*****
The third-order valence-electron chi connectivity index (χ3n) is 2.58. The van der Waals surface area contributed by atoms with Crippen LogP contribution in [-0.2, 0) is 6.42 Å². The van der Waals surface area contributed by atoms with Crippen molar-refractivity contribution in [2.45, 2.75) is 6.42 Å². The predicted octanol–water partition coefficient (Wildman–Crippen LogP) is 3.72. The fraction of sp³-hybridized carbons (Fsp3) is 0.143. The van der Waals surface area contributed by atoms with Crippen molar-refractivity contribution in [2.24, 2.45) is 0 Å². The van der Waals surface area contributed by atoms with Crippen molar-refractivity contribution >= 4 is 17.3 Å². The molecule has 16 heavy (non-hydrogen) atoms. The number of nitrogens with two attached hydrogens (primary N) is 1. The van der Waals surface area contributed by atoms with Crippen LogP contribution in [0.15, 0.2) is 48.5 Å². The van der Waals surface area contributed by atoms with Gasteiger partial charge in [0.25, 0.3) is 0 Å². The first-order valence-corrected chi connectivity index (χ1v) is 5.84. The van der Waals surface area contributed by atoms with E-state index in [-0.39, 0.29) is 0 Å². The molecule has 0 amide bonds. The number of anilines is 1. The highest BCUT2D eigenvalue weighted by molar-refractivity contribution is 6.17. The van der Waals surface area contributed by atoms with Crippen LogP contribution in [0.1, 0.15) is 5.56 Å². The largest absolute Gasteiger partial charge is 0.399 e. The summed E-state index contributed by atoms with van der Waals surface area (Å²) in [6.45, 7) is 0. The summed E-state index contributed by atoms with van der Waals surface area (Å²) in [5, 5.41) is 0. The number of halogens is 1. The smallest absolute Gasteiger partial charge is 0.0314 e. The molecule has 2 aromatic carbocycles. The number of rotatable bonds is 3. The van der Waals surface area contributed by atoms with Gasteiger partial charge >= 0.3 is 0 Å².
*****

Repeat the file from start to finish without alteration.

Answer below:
The third-order valence-electron chi connectivity index (χ3n) is 2.58. The van der Waals surface area contributed by atoms with Crippen LogP contribution in [-0.2, 0) is 6.42 Å². The van der Waals surface area contributed by atoms with Crippen molar-refractivity contribution in [2.45, 2.75) is 6.42 Å². The predicted octanol–water partition coefficient (Wildman–Crippen LogP) is 3.72. The fraction of sp³-hybridized carbons (Fsp3) is 0.143. The van der Waals surface area contributed by atoms with Crippen molar-refractivity contribution in [2.24, 2.45) is 0 Å². The van der Waals surface area contributed by atoms with Crippen molar-refractivity contribution >= 4 is 17.3 Å². The molecule has 16 heavy (non-hydrogen) atoms. The number of nitrogens with two attached hydrogens (primary N) is 1. The van der Waals surface area contributed by atoms with Crippen LogP contribution in [0.15, 0.2) is 48.5 Å². The van der Waals surface area contributed by atoms with Gasteiger partial charge in [0.25, 0.3) is 0 Å². The first-order valence-corrected chi connectivity index (χ1v) is 5.84. The van der Waals surface area contributed by atoms with E-state index in [-0.39, 0.29) is 0 Å². The molecule has 0 amide bonds. The number of anilines is 1. The highest BCUT2D eigenvalue weighted by molar-refractivity contribution is 6.17. The van der Waals surface area contributed by atoms with Crippen LogP contribution in [0.1, 0.15) is 5.56 Å². The largest absolute Gasteiger partial charge is 0.399 e. The summed E-state index contributed by atoms with van der Waals surface area (Å²) in [6.45, 7) is 0. The summed E-state index contributed by atoms with van der Waals surface area (Å²) in [5, 5.41) is 0. The number of halogens is 1. The smallest absolute Gasteiger partial charge is 0.0314 e. The molecule has 2 aromatic carbocycles. The number of rotatable bonds is 3. The van der Waals surface area contributed by atoms with Gasteiger partial charge >= 0.3 is 0 Å².